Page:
• Thursday, April 18, 2024
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How celebrities fuel Nigeria’s gambling epidemic

Austin Okocha, Nigeria’s football legend popularly called ‘Jay Jay’, was the first and most prominent ambassador signed by BetKing when they launched in the Nigerian market in 2018. According to the legendary footballer at the launch, the BetKing philosophy resonated with him because they believe “that everyone, whatever their position, has a chance to become King of their destiny.”

But millions of Nigerians who watched their football idol and took his words literally have gambled away their meagre earnings and become poorer.

Kingsley Uzoma, a gambling addict who has lost a lot of money and even sold properties to bet, said he regrets learning about gambling. The biggest loss for him is the trust of his family, friends and colleagues who now see him as always making the wrong financial decisions due to his betting addiction.

“If I had gambled 10 times, I lost 7 of them. I keep betting because I need the money to solve problems. Quitting is the best option, but what is the way out when it has become a habit and one that gives me hope? Recovery wouldn’t be easy either. I would say, generally, that I regret knowing gambling. The country is hard and most of these things are expected in a bad economy. So, it is not a surprise and the opportunities in the country are getting slimmer,” Uzoma said.

Read also: Amid economic hardship, Nigerians spend millions on betting

Nnamdi Nelson, who has been addicted to gambling for over two decades said he is unable to quit because he does not know how to stop the habit.

“It’s been more than 22 years since I started gambling. Now I don’t plan to quit. I have reduced my staking power because the money is no longer there. A lot of people don’t know that I bet because I do it online. I try to manage the odds by playing live matches. No matter how little it is, you stake. You can win, but most times we lose it as well. There is no 100 percent proof that you must win in every stake,” Nelson said.

A 2020 report found that about 60 million Nigerians between the ages of 18 and 40 are involved in active sports betting, and football betting is the most popular segment of sports betting. The report also noted that Nigerians spend almost N2 billion on sports betting daily, which translates to about N730 billion annually. It also put the sports betting market in Nigeria at an estimated value of $2 billion.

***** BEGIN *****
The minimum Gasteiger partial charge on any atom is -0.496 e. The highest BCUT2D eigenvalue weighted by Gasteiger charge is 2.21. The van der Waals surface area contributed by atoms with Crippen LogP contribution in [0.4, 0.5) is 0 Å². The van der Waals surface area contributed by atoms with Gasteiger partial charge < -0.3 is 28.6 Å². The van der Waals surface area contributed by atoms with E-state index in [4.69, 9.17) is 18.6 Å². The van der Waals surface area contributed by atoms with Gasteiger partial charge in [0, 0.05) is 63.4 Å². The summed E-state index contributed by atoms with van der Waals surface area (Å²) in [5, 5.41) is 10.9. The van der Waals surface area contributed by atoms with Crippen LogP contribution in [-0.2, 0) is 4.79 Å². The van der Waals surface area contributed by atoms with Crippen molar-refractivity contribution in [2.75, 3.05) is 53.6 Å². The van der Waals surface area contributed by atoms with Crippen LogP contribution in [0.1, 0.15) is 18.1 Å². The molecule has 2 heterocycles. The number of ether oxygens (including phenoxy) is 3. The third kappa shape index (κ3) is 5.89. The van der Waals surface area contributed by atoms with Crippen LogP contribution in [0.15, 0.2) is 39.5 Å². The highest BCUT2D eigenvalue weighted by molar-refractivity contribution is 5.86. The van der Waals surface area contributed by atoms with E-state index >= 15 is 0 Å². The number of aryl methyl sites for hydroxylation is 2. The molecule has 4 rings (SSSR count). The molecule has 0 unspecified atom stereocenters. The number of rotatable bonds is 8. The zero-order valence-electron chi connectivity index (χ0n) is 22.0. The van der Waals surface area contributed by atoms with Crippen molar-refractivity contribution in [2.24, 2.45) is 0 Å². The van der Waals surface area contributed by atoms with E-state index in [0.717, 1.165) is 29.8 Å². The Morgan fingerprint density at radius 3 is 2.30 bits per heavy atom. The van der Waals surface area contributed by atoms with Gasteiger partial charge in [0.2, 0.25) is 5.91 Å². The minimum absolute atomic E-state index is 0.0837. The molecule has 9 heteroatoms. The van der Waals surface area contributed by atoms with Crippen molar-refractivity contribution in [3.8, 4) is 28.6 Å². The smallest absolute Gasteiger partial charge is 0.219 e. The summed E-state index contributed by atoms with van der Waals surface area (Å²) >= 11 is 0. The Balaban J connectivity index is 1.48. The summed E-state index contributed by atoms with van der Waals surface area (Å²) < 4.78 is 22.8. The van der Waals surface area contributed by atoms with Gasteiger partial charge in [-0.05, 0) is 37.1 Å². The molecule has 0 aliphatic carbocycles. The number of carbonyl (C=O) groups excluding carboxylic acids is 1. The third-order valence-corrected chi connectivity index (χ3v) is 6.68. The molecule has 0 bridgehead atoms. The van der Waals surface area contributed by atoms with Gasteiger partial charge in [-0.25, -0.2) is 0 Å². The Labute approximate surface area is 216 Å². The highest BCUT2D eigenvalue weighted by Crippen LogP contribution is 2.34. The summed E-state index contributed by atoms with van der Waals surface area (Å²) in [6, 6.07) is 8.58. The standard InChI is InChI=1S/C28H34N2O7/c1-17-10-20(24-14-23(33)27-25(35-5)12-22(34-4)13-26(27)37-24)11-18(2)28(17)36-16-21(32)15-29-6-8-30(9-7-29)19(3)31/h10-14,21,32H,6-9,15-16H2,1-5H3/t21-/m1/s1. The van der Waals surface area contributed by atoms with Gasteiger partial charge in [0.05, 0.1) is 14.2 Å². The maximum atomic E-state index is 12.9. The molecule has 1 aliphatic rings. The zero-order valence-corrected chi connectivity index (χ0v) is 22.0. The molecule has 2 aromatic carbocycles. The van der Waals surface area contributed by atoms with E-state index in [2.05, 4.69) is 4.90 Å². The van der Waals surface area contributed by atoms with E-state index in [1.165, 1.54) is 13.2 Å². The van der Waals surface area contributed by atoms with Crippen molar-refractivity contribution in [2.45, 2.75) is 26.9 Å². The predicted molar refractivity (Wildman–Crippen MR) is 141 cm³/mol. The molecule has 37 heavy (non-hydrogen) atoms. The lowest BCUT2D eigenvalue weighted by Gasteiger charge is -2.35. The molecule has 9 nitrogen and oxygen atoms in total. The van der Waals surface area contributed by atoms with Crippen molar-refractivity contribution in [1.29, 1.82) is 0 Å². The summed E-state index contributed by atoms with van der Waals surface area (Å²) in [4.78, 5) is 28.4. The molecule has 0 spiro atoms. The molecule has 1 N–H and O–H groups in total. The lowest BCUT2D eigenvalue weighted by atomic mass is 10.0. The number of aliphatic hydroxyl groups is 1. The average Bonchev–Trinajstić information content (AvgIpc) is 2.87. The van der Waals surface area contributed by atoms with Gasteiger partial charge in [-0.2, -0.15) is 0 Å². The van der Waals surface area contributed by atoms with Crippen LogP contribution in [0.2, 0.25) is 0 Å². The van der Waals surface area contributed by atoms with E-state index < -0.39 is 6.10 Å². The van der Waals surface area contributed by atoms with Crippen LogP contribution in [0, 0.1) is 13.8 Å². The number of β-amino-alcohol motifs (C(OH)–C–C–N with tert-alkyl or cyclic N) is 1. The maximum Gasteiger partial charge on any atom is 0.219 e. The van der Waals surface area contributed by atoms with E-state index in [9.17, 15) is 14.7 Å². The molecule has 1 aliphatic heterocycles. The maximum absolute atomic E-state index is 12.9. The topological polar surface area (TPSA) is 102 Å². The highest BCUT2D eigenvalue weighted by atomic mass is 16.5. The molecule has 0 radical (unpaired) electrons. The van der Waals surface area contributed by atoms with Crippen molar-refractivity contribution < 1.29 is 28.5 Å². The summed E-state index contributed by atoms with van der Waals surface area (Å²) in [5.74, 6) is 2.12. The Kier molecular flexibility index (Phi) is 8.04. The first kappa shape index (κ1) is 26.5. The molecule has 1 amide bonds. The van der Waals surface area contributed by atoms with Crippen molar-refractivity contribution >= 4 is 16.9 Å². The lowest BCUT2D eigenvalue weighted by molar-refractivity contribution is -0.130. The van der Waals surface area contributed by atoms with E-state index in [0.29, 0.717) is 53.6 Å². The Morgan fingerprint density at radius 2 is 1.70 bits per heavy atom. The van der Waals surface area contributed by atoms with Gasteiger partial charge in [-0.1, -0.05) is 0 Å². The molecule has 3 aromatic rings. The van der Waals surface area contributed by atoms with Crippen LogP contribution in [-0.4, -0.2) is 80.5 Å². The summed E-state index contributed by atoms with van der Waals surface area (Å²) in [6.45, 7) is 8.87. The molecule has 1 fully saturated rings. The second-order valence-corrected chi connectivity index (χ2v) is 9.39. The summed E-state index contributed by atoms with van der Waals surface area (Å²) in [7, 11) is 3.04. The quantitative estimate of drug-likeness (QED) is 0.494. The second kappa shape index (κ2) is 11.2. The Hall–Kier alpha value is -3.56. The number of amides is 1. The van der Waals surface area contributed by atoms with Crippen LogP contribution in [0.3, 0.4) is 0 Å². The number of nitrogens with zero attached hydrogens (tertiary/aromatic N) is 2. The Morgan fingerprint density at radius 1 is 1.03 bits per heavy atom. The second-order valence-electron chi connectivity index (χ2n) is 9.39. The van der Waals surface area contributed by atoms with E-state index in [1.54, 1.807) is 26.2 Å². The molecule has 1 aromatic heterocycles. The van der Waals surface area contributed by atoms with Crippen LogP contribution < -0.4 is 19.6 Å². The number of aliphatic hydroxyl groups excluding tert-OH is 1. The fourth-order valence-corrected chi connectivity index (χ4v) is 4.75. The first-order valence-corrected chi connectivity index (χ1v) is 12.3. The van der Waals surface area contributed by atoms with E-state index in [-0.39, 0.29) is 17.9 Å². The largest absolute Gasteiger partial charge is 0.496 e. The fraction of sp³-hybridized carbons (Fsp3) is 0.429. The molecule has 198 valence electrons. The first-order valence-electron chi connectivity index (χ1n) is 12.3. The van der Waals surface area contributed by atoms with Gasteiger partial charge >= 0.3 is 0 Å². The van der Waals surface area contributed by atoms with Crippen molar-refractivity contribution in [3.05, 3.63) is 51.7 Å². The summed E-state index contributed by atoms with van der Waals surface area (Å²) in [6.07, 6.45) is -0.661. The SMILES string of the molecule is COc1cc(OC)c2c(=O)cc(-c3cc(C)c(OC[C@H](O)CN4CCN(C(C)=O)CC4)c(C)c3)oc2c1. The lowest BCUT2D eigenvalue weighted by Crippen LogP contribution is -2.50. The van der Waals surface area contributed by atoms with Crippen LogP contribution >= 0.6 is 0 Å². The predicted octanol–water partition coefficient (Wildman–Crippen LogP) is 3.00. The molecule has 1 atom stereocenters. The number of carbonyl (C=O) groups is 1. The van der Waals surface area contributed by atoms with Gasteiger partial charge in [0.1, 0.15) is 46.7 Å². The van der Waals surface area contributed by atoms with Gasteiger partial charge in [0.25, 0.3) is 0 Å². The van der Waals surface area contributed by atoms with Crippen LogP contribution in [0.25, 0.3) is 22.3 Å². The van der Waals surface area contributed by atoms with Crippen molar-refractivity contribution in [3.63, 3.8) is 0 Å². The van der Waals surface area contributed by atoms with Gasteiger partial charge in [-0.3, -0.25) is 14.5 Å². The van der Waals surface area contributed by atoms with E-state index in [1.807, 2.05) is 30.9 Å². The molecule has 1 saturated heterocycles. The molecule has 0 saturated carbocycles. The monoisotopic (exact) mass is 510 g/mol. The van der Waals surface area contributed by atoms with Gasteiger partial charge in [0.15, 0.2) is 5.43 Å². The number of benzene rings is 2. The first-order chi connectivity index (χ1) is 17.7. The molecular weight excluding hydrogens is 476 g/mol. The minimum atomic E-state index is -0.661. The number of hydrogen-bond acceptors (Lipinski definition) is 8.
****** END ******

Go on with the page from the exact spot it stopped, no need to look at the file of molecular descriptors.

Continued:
In September 2023, GeoPoll surveys conducted in May 2017 and December 2021 were unveiled and showed that while Kenya leads the African continent as the top gambling country with a remarkable 83.90 percent of their citizens actively involved, Nigeria was closely behind with 78 percent of Nigerians confirming their participation in gambling. Nigeria also had the highest average monthly spending on bets in Africa.

Although surging mobile penetration is seen as primarily responsible for the astronomical growth of the betting industry in Nigeria, aggressive advertising is also considered a significant factor in their spread.

It is almost impossible to find a top betting company in Nigeria today that hasn’t been endorsed by one or two celebrities.

In May 2023, BetKing signed comedian Shaggi and former Big Brother Naija housemate and Nollywood actor Tobi Bakre as ambassadors to work alongside Okocha in pushing the company’s brands.

In 2019, Bet9ja reportedly spent N1.08 billion for headline sponsorship of Big Brother Naija, one of the country’s biggest TV shows. The company also has Victor Ikpeba, Okocha’s former national teammate. Harrison Chinedu who holds the Guinness World Record for the farthest distance travelled with a football balanced on the head as ambassadors of Bet9ja. Celebrities like Poco Lee and Yhemolee are constantly advertising for Bet9ja on Instagram.

Sportybet has had Kanu Nwankwo as its ambassador since May 2016. The company also renewed the contract of Michael Essien as brand ambassador in August 2023. A month later, Sportybet revealed an advertisement featuring top Real Madrid players, including Federico Valverde and Aurelien Tchouameni and its global ambassador, Eder Milito.

Read also: Nigerians rely on sport betting, loans as cost of living rises